It allowed us to walk right up to it, check it out, before it had enough of us and bolted like the wind.
Does the goanna inhabit this area, or did we see something else ?

Cheers....Lionel.
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Follow Up By: Richard Kovac - Thursday, Jan 10, 2008 at 21:22

Thursday, Jan 10, 2008 at 21:22
Lionel

what do you do if a Goanna starts running straight for you?

Cheers

Richard
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Follow Up By: Member - Lionel A (WA) - Thursday, Jan 10, 2008 at 21:28

Thursday, Jan 10, 2008 at 21:28
Get the bread, butter and tomato sauce ready...hehehe.

Ok Richard, I give up, what am I supposed to do ?

Lionel.
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Follow Up By: Richard Kovac - Thursday, Jan 10, 2008 at 21:35

Thursday, Jan 10, 2008 at 21:35
Lay on the ground so he doesn't climb you, thinking you're a Tree.

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Follow Up By: Member - Lionel A (WA) - Thursday, Jan 10, 2008 at 22:03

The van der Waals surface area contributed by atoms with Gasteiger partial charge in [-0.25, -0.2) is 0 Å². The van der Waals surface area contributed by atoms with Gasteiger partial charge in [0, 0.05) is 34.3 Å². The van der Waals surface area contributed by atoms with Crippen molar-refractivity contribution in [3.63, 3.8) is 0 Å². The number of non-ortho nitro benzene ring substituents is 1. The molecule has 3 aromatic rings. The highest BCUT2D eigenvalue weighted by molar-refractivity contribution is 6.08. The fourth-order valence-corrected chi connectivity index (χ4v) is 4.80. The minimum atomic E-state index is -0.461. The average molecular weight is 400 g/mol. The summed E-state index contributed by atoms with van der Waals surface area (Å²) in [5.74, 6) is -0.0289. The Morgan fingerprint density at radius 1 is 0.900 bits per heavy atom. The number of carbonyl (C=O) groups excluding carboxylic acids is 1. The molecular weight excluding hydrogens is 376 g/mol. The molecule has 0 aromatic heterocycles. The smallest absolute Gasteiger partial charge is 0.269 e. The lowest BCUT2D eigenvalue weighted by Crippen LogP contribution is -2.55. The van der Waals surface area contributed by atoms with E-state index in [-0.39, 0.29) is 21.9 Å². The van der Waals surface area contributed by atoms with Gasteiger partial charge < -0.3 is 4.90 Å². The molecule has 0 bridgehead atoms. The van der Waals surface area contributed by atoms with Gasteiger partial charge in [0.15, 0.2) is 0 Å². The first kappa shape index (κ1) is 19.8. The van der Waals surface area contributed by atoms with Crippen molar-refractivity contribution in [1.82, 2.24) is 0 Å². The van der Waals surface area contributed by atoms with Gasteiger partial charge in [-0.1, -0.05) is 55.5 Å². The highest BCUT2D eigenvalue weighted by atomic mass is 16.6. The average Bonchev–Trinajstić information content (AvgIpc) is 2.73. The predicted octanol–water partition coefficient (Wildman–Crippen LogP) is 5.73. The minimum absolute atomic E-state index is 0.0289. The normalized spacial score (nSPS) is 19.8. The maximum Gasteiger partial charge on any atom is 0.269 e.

Thursday, Jan 10, 2008 at 22:03
Ah! suppose that makes sense, thanks mate.
I recall when I first came to this country I was taking a bit of a stroll around the Bibra Lake area. I chanced upon a slender stick on the path, as I went to kick it off, it reared up on me.
Caught me unaware. Thought to my self pruddy big worms they have over here.

Played around with it for a few moments until a local walking the other way suggested I leave it alone. Turned out to be a juvenile Tiger snake. I didnt need telling twice....hahaha.

Still get a cold shiver every time I think about it.

Cheers....Lionel.
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Follow Up By: Member - Davoe (Yalgoo) - Friday, Jan 11, 2008 at 08:28

Friday, Jan 11, 2008 at 08:28
Highly likely lionel they are a v common goanna found over most of OZ.